After the sad history of Achan’s sin and Israel’s defeat by Ai, the Lord appears to Joshua to encourage him and the people. He assures Joshua that Ai will be given to them and gives explicit instructions as to how the city will be taken. Five thousand men of Israel are to lie in ambush on the west side of Ai, while the main body of Israel are to be stationed on the north side. The main army is to draw out the men of Ai as if they were fleeing. Then, when Joshua raises his spear, the men in ambush will come out of hiding and enter the open city. The main army then reverses its direction and closes in on the enemy. This plan involves deception, does it not? Can there possibly be deception ascribed to God? Our answer is emphatically no! God is a God of truth and veracity. But war has a history on earth almost from the beginning, principally the war of Satan’s seed against the woman’s seed. (Gen. 3:15) Warfare calls for wise deployment of forces to attain the desired end, and generals use various strategies to confound the enemy. We, as God’s people, must also fight, being “wise as serpents” (Matt 10:16) in our battle against the evil one. Psalter 92:1, 2, 7.
April 23 Read Joshua 8:14-29
God’s plan to take the city of Ai was carried out by Israel to perfection. The army of Ai was caught between the two forces of Israel’s army and completely destroyed. The ban of taking the spoil of wars was lifted and the people took of the cattle and goods of the city. Special mention is made of the stretching out of Joshua’s spear during the battle at which time the ambush arose and the main army turned to fight. This symbolized that the battle was of the Lord and that he would surely give them the victory. The city was burned, and the king of Ai was killed and hanged on a tree until eventide (Deut. 21:22, 23). His body was cast on the ground where the gate of the city was located, and a great heap of stones cast upon it as a memorial. We may at times feel overwhelmed by the wicked world around us, but God assures us of final victory as he did to Zerubbabel in Zech. 4:6, “Not by might, nor by power, but by my spirit, saith the Lord of hosts.” Psalter 389:1, 3, 4.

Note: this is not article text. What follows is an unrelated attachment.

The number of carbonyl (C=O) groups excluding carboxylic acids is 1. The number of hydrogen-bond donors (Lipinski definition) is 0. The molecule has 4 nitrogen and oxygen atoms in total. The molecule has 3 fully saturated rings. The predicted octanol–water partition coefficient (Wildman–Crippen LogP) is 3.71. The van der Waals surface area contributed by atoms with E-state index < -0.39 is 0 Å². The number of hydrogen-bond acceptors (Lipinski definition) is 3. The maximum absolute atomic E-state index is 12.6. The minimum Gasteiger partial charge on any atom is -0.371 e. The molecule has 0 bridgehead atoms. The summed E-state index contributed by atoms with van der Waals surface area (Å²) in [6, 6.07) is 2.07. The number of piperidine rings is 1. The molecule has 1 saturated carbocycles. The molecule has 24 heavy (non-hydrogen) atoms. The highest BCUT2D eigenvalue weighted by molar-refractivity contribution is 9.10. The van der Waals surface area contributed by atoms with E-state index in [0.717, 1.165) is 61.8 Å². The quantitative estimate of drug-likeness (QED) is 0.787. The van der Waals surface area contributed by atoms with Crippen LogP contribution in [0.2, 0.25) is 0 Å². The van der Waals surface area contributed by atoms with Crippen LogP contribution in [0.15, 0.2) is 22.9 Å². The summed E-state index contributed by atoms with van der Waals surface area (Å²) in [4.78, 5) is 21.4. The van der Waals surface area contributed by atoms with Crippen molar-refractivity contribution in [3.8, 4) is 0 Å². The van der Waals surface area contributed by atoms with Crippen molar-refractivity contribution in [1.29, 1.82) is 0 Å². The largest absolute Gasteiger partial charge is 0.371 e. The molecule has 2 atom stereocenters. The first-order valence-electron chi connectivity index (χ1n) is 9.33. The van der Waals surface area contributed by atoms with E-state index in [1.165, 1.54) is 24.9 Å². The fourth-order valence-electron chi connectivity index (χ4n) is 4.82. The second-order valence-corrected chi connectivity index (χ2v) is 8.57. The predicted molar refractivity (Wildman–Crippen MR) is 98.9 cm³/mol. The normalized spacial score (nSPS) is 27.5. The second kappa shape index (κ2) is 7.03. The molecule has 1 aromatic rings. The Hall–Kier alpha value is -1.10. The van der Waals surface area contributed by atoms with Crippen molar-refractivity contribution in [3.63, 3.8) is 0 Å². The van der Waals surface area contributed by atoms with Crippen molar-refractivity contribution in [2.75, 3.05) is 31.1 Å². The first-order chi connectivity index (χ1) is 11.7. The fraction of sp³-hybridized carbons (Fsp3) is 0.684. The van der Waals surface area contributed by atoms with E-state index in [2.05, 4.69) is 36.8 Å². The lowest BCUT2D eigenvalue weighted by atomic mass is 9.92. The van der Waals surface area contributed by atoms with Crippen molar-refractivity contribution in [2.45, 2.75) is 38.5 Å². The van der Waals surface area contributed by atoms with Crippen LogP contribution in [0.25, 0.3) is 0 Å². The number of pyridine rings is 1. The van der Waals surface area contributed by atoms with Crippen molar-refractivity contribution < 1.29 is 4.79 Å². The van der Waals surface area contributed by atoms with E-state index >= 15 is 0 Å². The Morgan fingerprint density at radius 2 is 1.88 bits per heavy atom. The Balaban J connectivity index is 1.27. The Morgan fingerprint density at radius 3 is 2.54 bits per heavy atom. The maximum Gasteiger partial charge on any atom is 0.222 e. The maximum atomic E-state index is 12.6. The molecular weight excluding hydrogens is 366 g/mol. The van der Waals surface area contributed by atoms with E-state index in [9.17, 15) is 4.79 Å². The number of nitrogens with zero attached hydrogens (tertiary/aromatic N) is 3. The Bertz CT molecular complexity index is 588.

April 24 Read Joshua 8:30-35
After the conquering of Jericho and Ai, the land lay open for Israel to proceed further into Canaan. They traveled northward to Shechem where the two mounts, Ebal and Gerizim, were located. The ceremony which takes place there is rather briefly noted in this passage but we refer you to Deuteronomy chapters 11 and 27 where you will read a detailed account of Moses’ instructions to the people. Half of the tribes are to be gathered on Mt. Ebal, the mount of the curse, and the other half on Mt. Gerizim, the mount of blessing. The Ark of the Covenant is stationed between the mounts. An altar is built on Mt. Ebal for offerings and sacrifices. After the law of Moses was written on the plaster which overlaid the stones, the ceremony of blessing and cursing took place and the law read to the entire assembly. Space prevents us from delving into all the implications of this rite, but basically it means that God’s blessing will rest on the people in the way of love and obedience, while his curse will be upon them if they break the law and follow other gods. Thanks be to God that in the fullness of time, “Christ hath redeemed us from the curse of the law, being made a curse for us” (Gal. 3:16). Believe this gospel, people of God, and rejoice in his blessings. Psalter 113:1, 4, 12.